The Biden administration has released a “guidance” to federal agencies that calls on them to include “Indigenous Knowledge” in decision making:
Today, the White House Council on Environmental Quality (CEQ) and the White House Office of Science and Technology Policy (OSTP) jointly released new government-wide guidance and an accompanying implementation memorandum for Federal Agencies on recognizing and including Indigenous Knowledge in Federal research, policy, and decision making.
You may wonder, what the Hell is “Indigenous Knowledge”? Obviously, there is no such thing. There is just knowledge. Just as there is only science. Not “Indigenous Science.”
The White House press release sheds a little light on what they are talking about, but not much:
Indigenous Knowledge is a body of observations, oral and written knowledge, innovations, practices, and beliefs developed by Tribes and Indigenous Peoples through interaction and experience with the environment. The Biden-Harris Administration has formally recognized Indigenous Knowledge as one of the many important bodies of knowledge that contributes to the scientific, technical, social, and economic advancements of the United States and our collective understanding of the natural world.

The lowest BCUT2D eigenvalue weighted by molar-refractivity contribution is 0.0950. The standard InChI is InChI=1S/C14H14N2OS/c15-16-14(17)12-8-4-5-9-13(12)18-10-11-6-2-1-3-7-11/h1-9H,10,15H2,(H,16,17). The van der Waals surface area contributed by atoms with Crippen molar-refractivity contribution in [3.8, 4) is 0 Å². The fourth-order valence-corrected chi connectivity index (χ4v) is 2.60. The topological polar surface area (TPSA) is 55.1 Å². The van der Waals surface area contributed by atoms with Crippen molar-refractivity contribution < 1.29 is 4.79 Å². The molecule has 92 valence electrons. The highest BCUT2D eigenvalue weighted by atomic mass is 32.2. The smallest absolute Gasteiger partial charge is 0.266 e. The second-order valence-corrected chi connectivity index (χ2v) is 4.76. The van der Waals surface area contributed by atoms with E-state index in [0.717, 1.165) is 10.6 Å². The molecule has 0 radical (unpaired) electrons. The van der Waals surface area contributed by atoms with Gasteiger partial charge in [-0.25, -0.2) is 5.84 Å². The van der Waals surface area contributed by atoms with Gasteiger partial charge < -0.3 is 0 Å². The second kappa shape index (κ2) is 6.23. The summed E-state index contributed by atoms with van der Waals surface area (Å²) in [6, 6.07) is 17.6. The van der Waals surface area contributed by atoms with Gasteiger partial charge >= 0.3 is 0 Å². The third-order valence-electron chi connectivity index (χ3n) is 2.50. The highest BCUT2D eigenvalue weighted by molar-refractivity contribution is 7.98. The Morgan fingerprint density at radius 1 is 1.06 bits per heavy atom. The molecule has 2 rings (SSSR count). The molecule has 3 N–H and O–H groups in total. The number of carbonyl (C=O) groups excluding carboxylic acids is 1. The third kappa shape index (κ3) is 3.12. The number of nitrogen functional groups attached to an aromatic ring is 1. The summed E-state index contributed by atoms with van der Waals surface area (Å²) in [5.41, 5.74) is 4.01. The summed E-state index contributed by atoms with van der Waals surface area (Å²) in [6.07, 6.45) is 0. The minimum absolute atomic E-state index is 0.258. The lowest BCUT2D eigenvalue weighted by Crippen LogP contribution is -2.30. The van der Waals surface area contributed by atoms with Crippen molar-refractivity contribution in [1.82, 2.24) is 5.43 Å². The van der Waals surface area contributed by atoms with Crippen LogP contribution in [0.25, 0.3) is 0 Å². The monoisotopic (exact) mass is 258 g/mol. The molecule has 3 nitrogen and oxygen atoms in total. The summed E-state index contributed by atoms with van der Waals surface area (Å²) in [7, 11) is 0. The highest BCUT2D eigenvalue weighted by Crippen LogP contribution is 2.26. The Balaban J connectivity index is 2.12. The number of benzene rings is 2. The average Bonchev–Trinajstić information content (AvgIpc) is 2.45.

If you are looking for specific instances of “Indigenous Knowledge” that is somehow different from anyone else’s knowledge, and that have contributed to “scientific advancements,” you won’t find them in the White House statement. But I think this offers a clue:
To develop the guidance, OSTP and CEQ led a working group of more than 25 Federal departments and agencies. The White House engaged more than a thousand individuals, organizations, and Tribal Nations on elevating Indigenous Knowledge in Federal decision making. Engagement included Nation-to-Nation Consultation, meetings, and input from more than 100 Federally recognized Tribes, public listening sessions, Native Hawaiian and Pacific Islander Roundtables, a Native and Indigenous Youth Roundtable, conference outreach, and dozens of individual meetings with others with experience and expertise on Indigenous Knowledge. In summer 2022, a draft of the guidance was released to Tribal Nations for consultation. Input from that consultation has shaped the final guidance.
Most of the people involved in this boondoggle are reliable supporters of the Democratic Party, and some are getting paid. Indigenous Knowledge includes the understanding that being politically connected can generate rivers of cash, especially in a Democratic administration.
The Daily Caller has more, including a call to respect knowledge provided by “spirits,” and a suggestion that the Maui wildfire disaster may have been contributed to by deference to “Indigenous Knowledge.”